New museum dedicated to Jim Clark is opened
Three-time Formula One world champion Sir Jackie Stewart officially opened a museum dedicated to Jim Clark.
The Formula One legend did the honours at the new Jim Clark Motorsport Museum in Duns last Thursday.
Following a tour of the new museum, Sir Jackie unveiled a plaque to mark the occasion and took part in a Q&A session with other invited guests, including fellow patron of The Jim Clark Trust and three time Le Mans winner, Allan McNish.
Speaking about the new Jim Clark Motorsport Museum, Sir Jackie said: “I would like to congratulate everybody who is responsible for being able to bring together enough money to do something as nice as this. Really, you should all be very proud of it and I think a lot more folk are going to come to Duns to see it.
Sir Jackie added: “When Jim Clark was racing he was my hero and forever will be. He was certainly the best racing driver I ever raced against, we had a great life together and he was an enormous help to me and taught me so much about the business. The manner in which he drove racing cars was just different to everybody else so I had somebody very good to learn from.”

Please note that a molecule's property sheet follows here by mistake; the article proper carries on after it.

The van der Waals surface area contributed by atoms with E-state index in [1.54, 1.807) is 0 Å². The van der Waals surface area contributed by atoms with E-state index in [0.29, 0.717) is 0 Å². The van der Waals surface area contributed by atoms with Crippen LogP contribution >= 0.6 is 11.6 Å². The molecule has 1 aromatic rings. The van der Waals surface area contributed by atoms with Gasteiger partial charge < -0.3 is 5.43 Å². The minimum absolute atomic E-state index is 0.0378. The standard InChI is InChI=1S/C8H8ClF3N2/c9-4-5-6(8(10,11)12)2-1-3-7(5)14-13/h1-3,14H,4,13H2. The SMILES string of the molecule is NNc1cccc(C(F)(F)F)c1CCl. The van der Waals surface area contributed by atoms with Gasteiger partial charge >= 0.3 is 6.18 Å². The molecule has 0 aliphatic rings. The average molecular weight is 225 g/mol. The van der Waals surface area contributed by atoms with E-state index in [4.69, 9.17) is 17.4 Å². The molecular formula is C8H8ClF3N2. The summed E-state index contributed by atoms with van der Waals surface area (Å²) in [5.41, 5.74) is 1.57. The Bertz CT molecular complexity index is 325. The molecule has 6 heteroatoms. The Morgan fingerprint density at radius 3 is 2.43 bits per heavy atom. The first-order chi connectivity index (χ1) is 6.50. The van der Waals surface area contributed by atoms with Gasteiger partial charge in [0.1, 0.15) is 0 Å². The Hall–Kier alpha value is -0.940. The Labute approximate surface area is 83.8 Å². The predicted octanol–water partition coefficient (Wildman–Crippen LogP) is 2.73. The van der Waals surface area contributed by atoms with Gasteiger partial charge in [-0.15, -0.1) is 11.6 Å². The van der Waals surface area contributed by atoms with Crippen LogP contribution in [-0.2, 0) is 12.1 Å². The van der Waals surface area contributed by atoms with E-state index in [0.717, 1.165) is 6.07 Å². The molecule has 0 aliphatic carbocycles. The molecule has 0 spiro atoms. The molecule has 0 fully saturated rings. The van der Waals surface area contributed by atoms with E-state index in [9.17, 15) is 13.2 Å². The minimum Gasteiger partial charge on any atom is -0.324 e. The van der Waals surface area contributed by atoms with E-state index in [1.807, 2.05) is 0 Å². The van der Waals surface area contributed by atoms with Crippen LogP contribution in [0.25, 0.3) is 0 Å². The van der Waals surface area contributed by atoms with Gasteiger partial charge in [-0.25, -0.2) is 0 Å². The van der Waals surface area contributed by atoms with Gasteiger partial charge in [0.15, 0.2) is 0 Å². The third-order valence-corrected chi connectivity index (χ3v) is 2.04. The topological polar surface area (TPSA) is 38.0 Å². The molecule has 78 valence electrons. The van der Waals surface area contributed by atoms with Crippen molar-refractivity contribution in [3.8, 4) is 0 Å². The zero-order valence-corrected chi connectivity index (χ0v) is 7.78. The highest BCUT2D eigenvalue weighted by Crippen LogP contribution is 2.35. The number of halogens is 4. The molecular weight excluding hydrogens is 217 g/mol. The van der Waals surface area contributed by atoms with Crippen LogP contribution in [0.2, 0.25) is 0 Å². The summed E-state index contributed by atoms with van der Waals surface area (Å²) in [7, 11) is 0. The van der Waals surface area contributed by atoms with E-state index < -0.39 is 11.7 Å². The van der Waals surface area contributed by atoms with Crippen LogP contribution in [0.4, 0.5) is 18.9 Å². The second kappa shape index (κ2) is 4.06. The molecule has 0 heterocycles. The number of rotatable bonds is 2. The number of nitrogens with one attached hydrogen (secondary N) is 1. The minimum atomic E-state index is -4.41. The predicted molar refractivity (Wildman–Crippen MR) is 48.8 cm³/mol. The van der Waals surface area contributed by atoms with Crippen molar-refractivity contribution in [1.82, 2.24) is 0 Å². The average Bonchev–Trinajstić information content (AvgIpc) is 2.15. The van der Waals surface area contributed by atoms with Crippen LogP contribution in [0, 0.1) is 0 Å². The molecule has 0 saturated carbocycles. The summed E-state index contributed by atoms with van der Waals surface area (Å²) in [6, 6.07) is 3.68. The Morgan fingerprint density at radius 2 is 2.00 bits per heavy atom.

Funding for the £1.6m project has come from Scottish Borders Council, the National Lottery Heritage Fund, Museums Galleries Scotland and The Jim Clark Trust, the latter including a grant from the Fallago Environment Fund and individual donations from around the world.
The museum, which opened to the public in mid-July, has already welcomed more than 5,000 visitors. It honours and charts the life and racing career of the Scottish Borders farmer and double Formula One world champion Jim Clark, a close friend of Sir Jackie.
Jim Clark won the Formula One championship in 1963, becoming the then youngest ever world champion. He followed it up with victory again in 1965 and in the same year won the prestigious Indianapolis 500 in America. He remains the only driver to have won both the Formula One and Indy 500 titles in the same year.
Clark tragically died at Hockenheim in Germany at the age of just 32. He is still considered one of the greatest ever racing drivers and remains to this day one of Scotland’s sporting heroes.